Sometimes the actors are too contemporary, and don't belong in a costume drama, like Winona Ryder in Martin Scorsese's failed attempt at another Wharton novel, The Age of Innocence. Most offensive of all are attempts to update the author with sex, drugs and politics, like recent versions of Portrait of a Lady, Wings of the Dove and Mansfield Park. (Sex and Henry James in particular don't mix.) Other than these last few examples, I have rarely actively disliked a movie based on a novel by Jane Austen, one of the Brontes, or Henry James, but they are rarely memorable either. Of all the movies based on the novels of Jane Austen, the only one that really worked was the version of Emma with Gwyneth Paltrow, which lived effectively in Austen's narrow world, but did so with great energy and humor.

Sometimes the people themselves are too stuffy, passive or generally alien to us, as in Austen's works like Pride and Prejudice and Sense and Sensibility, where romance consists of soulful looks and internal suffering. This is why Henry James is generally unfilmable: the mountains of prose do not translate to the screen, and the film is left presenting only the motionless story.

On the other hand, an author of an earlier era who seems to do well on screen is E.M. Forster: A Passage to India, Room with a View, Howard's End and Where Angels Fear to Tread--four films from three directors--were all successful. Other than Passage to India, which succeeds because it is political, Forster generally works on screen because the settings are light, the stories humorous, the people lively. Most importantly, Forster's aim and execution are perfect: his aspirations are modest enough to be attainable (he knows he is not Dostoyevski) but he aims just high enough to make the voyage worth the destination, saving him from the oblivion of the stylish social storyteller.

Wharton falls somewhere in between Forster and James. She is more ambitious than the former, lighter and more sensual than the latter. Characters like Gus Trenor and Sim Rosedale are recognizable and universal, and therefore bridge the beginning of the last century and our own time. But the world Wharton portrays, like James' or Austen's, has so thoroughly vanished that perhaps no contemporary film audience can ever completely sympathize with Lily Bart's predicament. Watching Gillian Anderson on screen, we have thoughts we are not likely to when reading the book: we wonder why she doesn't go to law school, or move to another town.

The problem is most likely based in the distinction between hot and cool media described by McLuhan. When we read a novel, we live in the author's world; we perform the mental effort of meeting her at her home, rather than making her come to ours. Movies, by comparison, do the exact opposite; they bring everything to us, and expect us to do no work whatever. A world that makes perfect sense on paper may make none whatever on celluloid, because brought to us as passive recipients it no longer seems to hold together. When we go to it, we provide the glue.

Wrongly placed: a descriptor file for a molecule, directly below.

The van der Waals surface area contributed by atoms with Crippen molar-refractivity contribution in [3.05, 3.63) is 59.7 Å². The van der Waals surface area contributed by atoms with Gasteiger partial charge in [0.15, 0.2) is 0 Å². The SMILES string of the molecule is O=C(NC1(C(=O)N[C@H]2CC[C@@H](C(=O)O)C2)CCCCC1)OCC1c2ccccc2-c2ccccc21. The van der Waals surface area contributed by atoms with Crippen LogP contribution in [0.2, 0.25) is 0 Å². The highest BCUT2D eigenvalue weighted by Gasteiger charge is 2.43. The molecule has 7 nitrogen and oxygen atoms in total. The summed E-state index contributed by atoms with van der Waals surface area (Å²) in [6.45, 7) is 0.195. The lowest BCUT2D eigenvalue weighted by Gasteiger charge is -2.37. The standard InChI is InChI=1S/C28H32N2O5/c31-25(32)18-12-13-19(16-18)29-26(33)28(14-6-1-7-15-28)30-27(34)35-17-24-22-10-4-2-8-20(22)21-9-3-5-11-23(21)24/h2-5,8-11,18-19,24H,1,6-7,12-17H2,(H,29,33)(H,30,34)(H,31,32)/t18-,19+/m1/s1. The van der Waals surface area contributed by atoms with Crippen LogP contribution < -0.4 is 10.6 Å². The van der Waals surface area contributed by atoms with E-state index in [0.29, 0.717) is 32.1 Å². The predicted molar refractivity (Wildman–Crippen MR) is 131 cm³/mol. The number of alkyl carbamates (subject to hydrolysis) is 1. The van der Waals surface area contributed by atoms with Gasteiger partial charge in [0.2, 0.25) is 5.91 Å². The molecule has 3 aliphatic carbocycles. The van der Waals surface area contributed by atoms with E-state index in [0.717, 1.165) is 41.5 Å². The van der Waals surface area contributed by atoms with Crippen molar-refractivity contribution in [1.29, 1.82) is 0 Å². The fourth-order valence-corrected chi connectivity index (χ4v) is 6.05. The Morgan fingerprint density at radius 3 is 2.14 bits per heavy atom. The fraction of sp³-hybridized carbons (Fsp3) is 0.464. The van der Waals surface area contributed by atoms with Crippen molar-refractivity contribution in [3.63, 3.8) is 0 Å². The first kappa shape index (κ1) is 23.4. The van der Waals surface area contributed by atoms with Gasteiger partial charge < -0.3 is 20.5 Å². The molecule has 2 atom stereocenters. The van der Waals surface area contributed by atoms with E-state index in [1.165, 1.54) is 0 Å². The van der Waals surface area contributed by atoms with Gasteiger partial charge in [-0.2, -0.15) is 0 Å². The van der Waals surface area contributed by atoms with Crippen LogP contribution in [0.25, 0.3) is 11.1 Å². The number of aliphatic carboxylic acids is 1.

Wharton works best in a cool medium and not a hot one. The movie I imagined many years ago is probably impossible.

What is society?

The failure of films of Wharton, Austen and James raises another interesting question: what are the merits (literary or otherwise) of the world being portrayed, how real is it to us, and (not exactly the same question) how relevant?

European and American high society has been the subject of a substantial amount of bad writing even by good authors, because surrounded by a veil of infantile romance. The exchange reported by Hemingway illustrates this mysticism. Fitzgerald: "The rich are not like us." Hemingway: "Yes, they have more money." It starts with the idea that "life is elsewhere", that somewhere else people are happier, better, more educated, more attractive, more comfortable than we are. In Woody Allen's Stardust Memories, there is a marvelous fantasy scene where Allen is seated in a grimy train, with slovenly, depressed people. A train pulls up alongside, full of people in evening dress, drinking champagne; a woman (Sharon Stone in her first bit part) blows Allen a kiss.

People writing about high society tend to tell us vaguely, rather than show us specifically, as Wharton did in portraying Lawrence Selden. There is a phenomenon I'll call James-fatigue: hundreds of pages into a book like The Golden Bowl, you're still waiting to find out why the people he portrays are better than us. In the end, his heroine will illustrate how she is better than everyone around her, through a renunciation of some kind, which is all very well. But we never quite are brought to understand what is fine and special in that world, aside from money and the beautiful things (and people) you can buy with it.